CT_CHARAND

 CHARAND()
 Links corresponding ASCII codes of paired strings with an AND operation

 Syntax

     CHARAND(<cString1>,<cString2>) --> cString

 Arguments

     <cString1>  [@]  Designates the character string to which characters
     are added.

     <cString2>  Designates the character string that contains the
     characters that are added to the characters in <cString1>.

 Returns

     The processed string is returned.

 Description

     CHARAND() can be used as a simple way to reset the high bit for all the
     characters in a string.  The function joins (links bit by bit using an
     AND operation) each character in <cString1> with the corresponding
     character in <cString2>.

 Notes

     .  When both character strings are the same length, then the
        first byte of <cString1> can be linked with the first byte of
        <cString2>, and the second byte of <cString1> can be linked with the
        second byte of <cString2>, and so on.  If <cString2> is shorter than
        <cString1>, then as soon as the last byte of <cString2> is reached,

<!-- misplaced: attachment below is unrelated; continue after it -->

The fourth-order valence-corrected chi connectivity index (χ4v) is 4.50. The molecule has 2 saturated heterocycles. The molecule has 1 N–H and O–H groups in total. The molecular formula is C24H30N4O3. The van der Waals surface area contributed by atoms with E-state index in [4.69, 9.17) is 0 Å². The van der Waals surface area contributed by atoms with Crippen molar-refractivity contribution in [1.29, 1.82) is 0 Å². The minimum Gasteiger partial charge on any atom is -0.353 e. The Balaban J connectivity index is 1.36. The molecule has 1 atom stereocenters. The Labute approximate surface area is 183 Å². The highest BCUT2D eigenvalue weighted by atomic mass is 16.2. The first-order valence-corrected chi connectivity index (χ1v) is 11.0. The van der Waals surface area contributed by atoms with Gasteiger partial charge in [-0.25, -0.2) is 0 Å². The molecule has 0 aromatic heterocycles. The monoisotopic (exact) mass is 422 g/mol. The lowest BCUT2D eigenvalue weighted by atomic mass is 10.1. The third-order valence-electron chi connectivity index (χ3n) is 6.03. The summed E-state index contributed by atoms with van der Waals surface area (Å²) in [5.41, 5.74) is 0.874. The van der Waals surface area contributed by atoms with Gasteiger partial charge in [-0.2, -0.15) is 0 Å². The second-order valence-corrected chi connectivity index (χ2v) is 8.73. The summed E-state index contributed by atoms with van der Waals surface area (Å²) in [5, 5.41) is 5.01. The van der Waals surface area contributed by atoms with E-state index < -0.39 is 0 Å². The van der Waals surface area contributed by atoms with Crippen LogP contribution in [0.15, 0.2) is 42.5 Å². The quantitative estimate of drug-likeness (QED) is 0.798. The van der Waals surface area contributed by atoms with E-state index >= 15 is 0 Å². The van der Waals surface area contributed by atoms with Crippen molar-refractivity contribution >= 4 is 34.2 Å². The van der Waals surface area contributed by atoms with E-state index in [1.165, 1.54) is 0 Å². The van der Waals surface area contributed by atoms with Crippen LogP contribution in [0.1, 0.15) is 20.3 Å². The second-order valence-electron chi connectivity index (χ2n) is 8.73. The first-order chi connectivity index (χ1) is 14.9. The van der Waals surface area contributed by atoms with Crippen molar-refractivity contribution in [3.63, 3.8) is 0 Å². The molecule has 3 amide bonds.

the process continues and starts again with the first byte of
        <cString2>.  However, if <cString1> is shorter than <cString2>, the
        process terminates with the end of <cString1>.

     .  Implementing CSETREF() can suppress the return value for this
        function to save room in working memory.

 Example

     The second parameter is shorter than the first parameter in this
     example.  As a result, the "1", the "a", and the first blank are joined
     with AND to the "1" in "123"; the "2", the "b", and the second blank are
     joined with AND to the "2" in "123"; and the "3", the "c", and the third
     blank are joined with AND to the "3" in "123":

     ? CHARAND("123abc   ", "123")      // "123!"#   "

See Also: CHARXOR() CHAROR() CHARNOT() CSETREF() Introduction

 

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